Also, if the number of the subtitle (first column) is double-clicked, the “current time” of the clip is moved to the equivalent time-point, enabling the learner to view and listen only the fragment where the selected subtitle appears.
The users can create new subtitles in the subtitle file by clicking on the buttons “Start subrtitle” and “End subtitle” in order to establish the time when they want the subtitle to appear and disappear respectively. This process is called “cueing”. Whether the cueing is performed by the learner or the teacher depends on the design and the objectives of the activity. If the teacher aims to reduce the technicalities of subtitling, s/he may provide the in and out times of the subtitles together with the rest of the activity elements. On the other hand, if the objective is for the students to practice listening, this process may be carried out the students: in order for them to find when exactly a new subtitle should appear, they are obliged to listen to the clip over and over again in order to insert the in and out times correctly.
Notes area
It allows the learner and the teacher to exchange feedback. It is divided in the general notes and the comments per subtitle. When a comment per subtitle is clicked, the “current time” of the clip is moved to the moment when the respective subtitle appears.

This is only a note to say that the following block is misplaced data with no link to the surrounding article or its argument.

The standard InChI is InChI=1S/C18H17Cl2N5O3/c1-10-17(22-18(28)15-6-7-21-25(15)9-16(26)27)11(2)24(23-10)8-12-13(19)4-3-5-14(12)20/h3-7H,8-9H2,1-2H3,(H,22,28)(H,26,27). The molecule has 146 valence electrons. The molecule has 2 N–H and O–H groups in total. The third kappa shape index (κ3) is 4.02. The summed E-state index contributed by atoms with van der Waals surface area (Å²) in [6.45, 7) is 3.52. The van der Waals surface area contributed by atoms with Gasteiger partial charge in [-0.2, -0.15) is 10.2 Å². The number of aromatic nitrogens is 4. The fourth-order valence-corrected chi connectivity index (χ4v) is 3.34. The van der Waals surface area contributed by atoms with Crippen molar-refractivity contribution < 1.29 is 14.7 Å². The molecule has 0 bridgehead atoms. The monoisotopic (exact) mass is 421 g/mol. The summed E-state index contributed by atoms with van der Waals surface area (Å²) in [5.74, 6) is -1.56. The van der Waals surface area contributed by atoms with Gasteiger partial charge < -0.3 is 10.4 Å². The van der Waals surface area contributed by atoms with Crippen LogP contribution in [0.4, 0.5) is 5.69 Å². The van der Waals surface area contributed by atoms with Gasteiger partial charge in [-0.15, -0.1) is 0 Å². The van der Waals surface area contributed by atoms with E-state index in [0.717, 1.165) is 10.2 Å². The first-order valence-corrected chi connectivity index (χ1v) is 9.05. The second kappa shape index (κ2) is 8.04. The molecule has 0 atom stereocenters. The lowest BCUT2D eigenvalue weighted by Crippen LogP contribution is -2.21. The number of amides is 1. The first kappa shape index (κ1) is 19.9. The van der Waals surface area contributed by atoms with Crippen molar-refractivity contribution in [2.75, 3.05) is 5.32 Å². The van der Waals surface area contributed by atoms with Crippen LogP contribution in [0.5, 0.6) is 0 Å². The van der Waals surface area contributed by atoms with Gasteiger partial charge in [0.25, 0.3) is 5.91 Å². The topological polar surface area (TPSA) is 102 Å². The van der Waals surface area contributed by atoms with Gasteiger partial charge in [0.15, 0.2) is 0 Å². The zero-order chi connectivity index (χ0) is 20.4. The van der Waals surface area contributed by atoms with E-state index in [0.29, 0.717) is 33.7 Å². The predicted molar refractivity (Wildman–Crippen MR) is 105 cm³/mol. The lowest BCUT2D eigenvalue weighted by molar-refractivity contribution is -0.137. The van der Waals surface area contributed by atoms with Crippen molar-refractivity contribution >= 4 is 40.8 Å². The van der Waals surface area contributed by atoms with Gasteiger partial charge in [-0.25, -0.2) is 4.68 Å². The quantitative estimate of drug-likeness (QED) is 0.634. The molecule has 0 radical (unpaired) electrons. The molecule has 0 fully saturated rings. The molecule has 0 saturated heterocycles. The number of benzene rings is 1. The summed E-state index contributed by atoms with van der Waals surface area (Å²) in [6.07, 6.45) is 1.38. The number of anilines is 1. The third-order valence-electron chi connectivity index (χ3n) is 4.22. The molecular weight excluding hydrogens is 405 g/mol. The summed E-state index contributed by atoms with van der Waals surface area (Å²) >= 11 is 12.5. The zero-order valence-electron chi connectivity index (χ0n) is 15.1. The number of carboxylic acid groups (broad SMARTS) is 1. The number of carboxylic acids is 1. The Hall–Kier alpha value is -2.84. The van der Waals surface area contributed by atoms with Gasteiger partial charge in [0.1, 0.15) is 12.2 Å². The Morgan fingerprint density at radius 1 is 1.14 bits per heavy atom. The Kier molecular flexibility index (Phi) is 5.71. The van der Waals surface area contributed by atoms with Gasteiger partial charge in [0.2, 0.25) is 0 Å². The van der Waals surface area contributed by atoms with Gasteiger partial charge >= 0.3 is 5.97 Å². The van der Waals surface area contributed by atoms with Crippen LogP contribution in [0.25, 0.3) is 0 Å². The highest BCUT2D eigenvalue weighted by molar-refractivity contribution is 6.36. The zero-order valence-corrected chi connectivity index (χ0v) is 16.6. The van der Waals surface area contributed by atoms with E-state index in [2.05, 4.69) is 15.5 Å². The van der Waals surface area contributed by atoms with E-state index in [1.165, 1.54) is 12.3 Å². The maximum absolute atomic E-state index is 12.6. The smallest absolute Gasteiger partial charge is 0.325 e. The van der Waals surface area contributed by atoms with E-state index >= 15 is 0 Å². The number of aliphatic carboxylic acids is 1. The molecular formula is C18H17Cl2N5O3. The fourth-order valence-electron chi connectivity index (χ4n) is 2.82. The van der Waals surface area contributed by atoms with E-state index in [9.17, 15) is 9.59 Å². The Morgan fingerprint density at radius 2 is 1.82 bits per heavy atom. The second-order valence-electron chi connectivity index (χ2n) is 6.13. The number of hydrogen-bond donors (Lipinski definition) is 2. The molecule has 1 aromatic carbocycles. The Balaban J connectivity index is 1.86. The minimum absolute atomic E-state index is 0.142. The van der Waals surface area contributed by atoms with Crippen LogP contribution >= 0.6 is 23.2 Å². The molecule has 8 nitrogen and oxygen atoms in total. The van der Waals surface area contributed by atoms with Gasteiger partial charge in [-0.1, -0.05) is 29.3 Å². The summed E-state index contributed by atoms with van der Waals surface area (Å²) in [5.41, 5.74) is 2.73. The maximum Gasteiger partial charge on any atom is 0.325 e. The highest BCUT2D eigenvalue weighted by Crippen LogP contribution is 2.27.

Other Software Features:
  • Authoring mode (see Glossary in this tutorial)
  • Importing (Packed activity, Video, Subtitles, Documents)
  • Exporting (Packed activity with or without video, Subtitles, Documents)
  • Student and Teacher general Notes and per subtitle Comments
  • Multiple Documents in different tabs available
  • Auto-resizing parts of the interface
  • Option to write subtitle text directly under the player with simultaneous update of the subtitle grid
  • Most recently used files list
  • Buttons “Set subtitle start” and “Set subtitle end” modifying the Start time and End time of an existing subtitle
The files needed for the creation of an activity (input files) are:
a) a multimedia file: eg. a film scene, a video-clip, a documentary.
b) one or more documents: e.g. a powepoint presentation with the instructions, an MS Word document with an exercise.
c) a subtitle file – unless the activity requires the students to create their own subtitles.
LvS runs under Windows 2000, Windows XP, Windows Vista and Windows 7 (should run ok on Windows Server 2003 and 2008 too I guess)
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  1. George
    2008/05/28 at 10:40

    Latest version of LVS software (available for free download at the Codeplex site) is localized for English, Greek, Spanish, Portuguese, Romanian and Hungarian (and Italian is on the way too).

  2. 2011/03/17 at 19:09

    sorry for the packed text presentation above, WordPress text editor is very problematic (I usually prefer Windows Live Writer, but that’s an older post I wanted to add a video presentation, update text and reformat a bit – well I did add the video and update text ok, but regarding the reformatting it failed a bit…)